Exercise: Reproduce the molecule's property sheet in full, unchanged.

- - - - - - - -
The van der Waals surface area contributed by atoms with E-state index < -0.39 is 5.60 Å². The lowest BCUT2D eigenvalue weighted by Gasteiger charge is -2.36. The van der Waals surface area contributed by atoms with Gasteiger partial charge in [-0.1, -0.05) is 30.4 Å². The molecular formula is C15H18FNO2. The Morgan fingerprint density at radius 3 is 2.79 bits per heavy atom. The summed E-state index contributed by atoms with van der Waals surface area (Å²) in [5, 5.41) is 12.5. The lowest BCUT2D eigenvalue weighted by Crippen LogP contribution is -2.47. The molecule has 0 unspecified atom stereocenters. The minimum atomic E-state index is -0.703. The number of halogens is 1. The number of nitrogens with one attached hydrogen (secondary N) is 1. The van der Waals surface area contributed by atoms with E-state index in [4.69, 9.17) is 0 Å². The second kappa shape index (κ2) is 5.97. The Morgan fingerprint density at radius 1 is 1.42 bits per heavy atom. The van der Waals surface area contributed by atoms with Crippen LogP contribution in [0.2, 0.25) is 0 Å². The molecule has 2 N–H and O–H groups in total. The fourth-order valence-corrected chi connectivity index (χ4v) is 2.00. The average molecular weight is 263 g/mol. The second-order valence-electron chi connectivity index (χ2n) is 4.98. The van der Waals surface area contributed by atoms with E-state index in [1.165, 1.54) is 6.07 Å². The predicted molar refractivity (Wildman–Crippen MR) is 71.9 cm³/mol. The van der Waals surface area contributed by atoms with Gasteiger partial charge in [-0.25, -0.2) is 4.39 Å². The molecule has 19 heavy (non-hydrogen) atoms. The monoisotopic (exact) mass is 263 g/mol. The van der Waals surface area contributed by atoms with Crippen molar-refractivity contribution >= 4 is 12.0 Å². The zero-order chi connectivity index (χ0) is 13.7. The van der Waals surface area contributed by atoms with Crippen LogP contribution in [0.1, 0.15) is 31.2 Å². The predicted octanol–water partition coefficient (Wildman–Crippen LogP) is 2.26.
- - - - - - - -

The van der Waals surface area contributed by atoms with E-state index < -0.39 is 5.60 Å². The lowest BCUT2D eigenvalue weighted by Gasteiger charge is -2.36. The van der Waals surface area contributed by atoms with Gasteiger partial charge in [-0.1, -0.05) is 30.4 Å². The molecular formula is C15H18FNO2. The Morgan fingerprint density at radius 3 is 2.79 bits per heavy atom. The summed E-state index contributed by atoms with van der Waals surface area (Å²) in [5, 5.41) is 12.5. The lowest BCUT2D eigenvalue weighted by Crippen LogP contribution is -2.47. The molecule has 0 unspecified atom stereocenters. The minimum atomic E-state index is -0.703. The number of halogens is 1. The number of nitrogens with one attached hydrogen (secondary N) is 1. The van der Waals surface area contributed by atoms with E-state index in [4.69, 9.17) is 0 Å². The second kappa shape index (κ2) is 5.97. The Morgan fingerprint density at radius 1 is 1.42 bits per heavy atom. The van der Waals surface area contributed by atoms with Crippen LogP contribution in [0.2, 0.25) is 0 Å². The molecule has 2 N–H and O–H groups in total. The fourth-order valence-corrected chi connectivity index (χ4v) is 2.00. The average molecular weight is 263 g/mol. The second-order valence-electron chi connectivity index (χ2n) is 4.98. The van der Waals surface area contributed by atoms with E-state index in [1.165, 1.54) is 6.07 Å². The predicted molar refractivity (Wildman–Crippen MR) is 71.9 cm³/mol. The van der Waals surface area contributed by atoms with Gasteiger partial charge in [-0.25, -0.2) is 4.39 Å². The molecule has 19 heavy (non-hydrogen) atoms. The monoisotopic (exact) mass is 263 g/mol. The van der Waals surface area contributed by atoms with Crippen molar-refractivity contribution >= 4 is 12.0 Å². The zero-order chi connectivity index (χ0) is 13.7. The van der Waals surface area contributed by atoms with Crippen LogP contribution in [0.1, 0.15) is 31.2 Å². The predicted octanol–water partition coefficient (Wildman–Crippen LogP) is 2.26.